Remembrance Sunday & White Poppies
Across West Sussex on Sunday, at the eleventh hour of the eleventh day of the eleventh month, the last post will sound as we remember the moment when, a century ago, the guns of Europe fell silent.
I do not believe that to remember is to glorify war. The simple, quiet dignity of services at memorials across my constituency have never been celebrations of militarism. Rather, they are a sobering reminder of the scale of loss, the youth of those who gave up their lives, and the tragedy for the families they left behind.
If anything, as an elected representative who has had to decide whether to vote for military action, remembrance adds to the weight on my conscience. It is not a small thing to ask men and women to risk their lives in armed conflict.
This is why I believe the white poppy campaign is so misconceived. Its wearers effectively say: ‘We are against war, but you are for it. We are remembering with a clear conscience, but you are remembering as hypocrites’.
The white poppy is not just a pacifist symbol. It is explicitly intended as a rebuke. It imputes political and militarist motives to ordinary citizens who wear a red poppy and simply want to honour those who fought for their country.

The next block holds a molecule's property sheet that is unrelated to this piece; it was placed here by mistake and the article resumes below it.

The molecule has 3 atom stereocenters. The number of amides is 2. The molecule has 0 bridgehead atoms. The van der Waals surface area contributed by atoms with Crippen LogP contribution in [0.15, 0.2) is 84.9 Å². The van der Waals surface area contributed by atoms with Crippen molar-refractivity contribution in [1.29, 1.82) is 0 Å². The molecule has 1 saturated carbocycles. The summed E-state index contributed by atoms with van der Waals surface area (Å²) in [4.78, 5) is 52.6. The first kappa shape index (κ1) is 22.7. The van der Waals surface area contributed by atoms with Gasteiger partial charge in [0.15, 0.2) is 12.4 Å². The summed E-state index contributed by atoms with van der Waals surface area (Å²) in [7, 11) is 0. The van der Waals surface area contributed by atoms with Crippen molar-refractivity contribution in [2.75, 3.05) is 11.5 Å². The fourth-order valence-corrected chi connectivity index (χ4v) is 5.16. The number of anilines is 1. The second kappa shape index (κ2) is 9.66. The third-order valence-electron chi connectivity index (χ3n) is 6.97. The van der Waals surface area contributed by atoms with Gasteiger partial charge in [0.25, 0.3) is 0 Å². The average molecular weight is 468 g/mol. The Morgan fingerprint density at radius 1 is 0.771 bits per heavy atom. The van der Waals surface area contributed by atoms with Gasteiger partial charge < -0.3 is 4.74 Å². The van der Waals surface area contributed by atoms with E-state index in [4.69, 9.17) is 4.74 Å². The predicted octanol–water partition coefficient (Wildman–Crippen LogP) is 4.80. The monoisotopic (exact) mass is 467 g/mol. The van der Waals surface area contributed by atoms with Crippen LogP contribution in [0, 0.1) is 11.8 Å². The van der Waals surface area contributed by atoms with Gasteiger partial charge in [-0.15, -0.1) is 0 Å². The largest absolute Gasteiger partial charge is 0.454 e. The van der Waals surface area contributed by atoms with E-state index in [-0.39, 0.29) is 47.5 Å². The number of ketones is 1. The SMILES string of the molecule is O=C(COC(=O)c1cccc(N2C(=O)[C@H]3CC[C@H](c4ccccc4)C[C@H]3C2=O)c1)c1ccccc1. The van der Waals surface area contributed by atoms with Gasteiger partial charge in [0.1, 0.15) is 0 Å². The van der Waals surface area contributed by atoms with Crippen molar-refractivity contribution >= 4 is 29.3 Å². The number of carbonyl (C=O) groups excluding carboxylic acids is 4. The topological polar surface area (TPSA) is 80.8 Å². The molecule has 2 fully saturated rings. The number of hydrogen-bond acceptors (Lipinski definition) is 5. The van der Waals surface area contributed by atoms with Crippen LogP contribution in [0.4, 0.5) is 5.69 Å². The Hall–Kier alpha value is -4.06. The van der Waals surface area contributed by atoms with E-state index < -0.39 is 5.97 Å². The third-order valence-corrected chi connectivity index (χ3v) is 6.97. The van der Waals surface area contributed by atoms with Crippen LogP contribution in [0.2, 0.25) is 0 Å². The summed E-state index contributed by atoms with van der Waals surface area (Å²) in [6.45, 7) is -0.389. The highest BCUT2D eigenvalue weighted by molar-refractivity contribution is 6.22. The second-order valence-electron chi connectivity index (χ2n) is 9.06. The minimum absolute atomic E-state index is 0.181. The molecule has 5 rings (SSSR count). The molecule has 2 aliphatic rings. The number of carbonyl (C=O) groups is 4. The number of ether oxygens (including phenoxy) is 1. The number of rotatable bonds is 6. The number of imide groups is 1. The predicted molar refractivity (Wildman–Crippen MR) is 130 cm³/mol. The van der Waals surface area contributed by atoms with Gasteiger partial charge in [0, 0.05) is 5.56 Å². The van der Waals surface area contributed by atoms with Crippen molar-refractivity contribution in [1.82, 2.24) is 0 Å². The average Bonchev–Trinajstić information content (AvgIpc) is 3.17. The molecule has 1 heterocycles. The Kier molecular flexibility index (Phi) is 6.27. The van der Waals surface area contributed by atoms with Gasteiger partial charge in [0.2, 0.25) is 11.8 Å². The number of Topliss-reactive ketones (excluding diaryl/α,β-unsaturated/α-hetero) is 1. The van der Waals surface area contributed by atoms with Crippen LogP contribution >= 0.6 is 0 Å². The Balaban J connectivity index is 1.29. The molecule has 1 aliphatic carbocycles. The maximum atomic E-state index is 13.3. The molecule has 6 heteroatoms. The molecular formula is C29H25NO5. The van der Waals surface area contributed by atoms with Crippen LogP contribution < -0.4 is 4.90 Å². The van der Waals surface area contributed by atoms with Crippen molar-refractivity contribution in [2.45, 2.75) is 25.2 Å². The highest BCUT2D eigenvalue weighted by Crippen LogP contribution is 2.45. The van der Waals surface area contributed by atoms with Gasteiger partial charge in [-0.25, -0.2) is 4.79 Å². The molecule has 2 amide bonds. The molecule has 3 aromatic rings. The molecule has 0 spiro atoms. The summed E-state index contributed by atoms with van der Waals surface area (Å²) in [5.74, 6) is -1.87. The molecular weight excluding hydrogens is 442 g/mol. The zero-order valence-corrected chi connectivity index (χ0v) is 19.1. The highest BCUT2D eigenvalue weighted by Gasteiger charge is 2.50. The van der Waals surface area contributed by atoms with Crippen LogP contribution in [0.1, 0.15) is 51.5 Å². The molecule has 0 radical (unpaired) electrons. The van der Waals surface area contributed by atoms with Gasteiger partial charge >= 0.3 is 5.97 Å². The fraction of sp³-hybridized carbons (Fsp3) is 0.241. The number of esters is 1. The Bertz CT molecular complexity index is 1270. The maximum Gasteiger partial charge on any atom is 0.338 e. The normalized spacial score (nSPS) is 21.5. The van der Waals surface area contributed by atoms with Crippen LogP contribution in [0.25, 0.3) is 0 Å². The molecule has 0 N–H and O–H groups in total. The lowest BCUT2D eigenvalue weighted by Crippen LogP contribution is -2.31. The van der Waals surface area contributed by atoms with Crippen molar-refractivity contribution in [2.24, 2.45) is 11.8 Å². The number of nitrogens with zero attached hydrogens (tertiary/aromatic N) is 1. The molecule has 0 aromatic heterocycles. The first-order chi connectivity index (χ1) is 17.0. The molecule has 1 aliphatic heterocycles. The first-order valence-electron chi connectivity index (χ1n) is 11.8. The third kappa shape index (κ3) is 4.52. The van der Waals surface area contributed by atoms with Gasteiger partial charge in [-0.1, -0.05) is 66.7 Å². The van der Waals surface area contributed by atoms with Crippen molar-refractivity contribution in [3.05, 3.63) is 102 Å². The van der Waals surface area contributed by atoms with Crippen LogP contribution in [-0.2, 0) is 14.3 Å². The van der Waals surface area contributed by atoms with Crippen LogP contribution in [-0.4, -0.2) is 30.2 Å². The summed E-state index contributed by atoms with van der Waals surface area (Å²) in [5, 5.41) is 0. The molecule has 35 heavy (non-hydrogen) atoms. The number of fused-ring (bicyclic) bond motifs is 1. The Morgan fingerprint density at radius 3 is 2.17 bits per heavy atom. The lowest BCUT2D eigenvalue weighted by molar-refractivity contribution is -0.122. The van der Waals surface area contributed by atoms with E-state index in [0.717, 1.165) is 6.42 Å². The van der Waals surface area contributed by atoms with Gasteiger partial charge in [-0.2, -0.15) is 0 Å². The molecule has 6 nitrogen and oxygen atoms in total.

Of course, World War One was infamously not ‘the war to end all wars’. The scale of global conflict today, and the continuing loss of life, is surely a modern tragedy. I believe we should work harder to bring armed disputes to an end. But I also believe that military action is sometimes justifiable and necessary, to defend citizens, protect freedom or prevent the loss of life.
The red poppy which we wear is a unifying symbol. It asks us to remember not just those who lost their lives in the First World War, but in the Second World War and more recent conflicts, too. It connects generations and citizens across the Commonwealth, the English Channel and the Atlantic. It is a powerful emblem of human decency and respect.
The day we will mark on Sunday is not the centenary of the start of a war, or its winning. It is Armistice Day, the moment when nations agreed to stop fighting. It is not a celebration of war, but the commemoration of sacrifice and peace.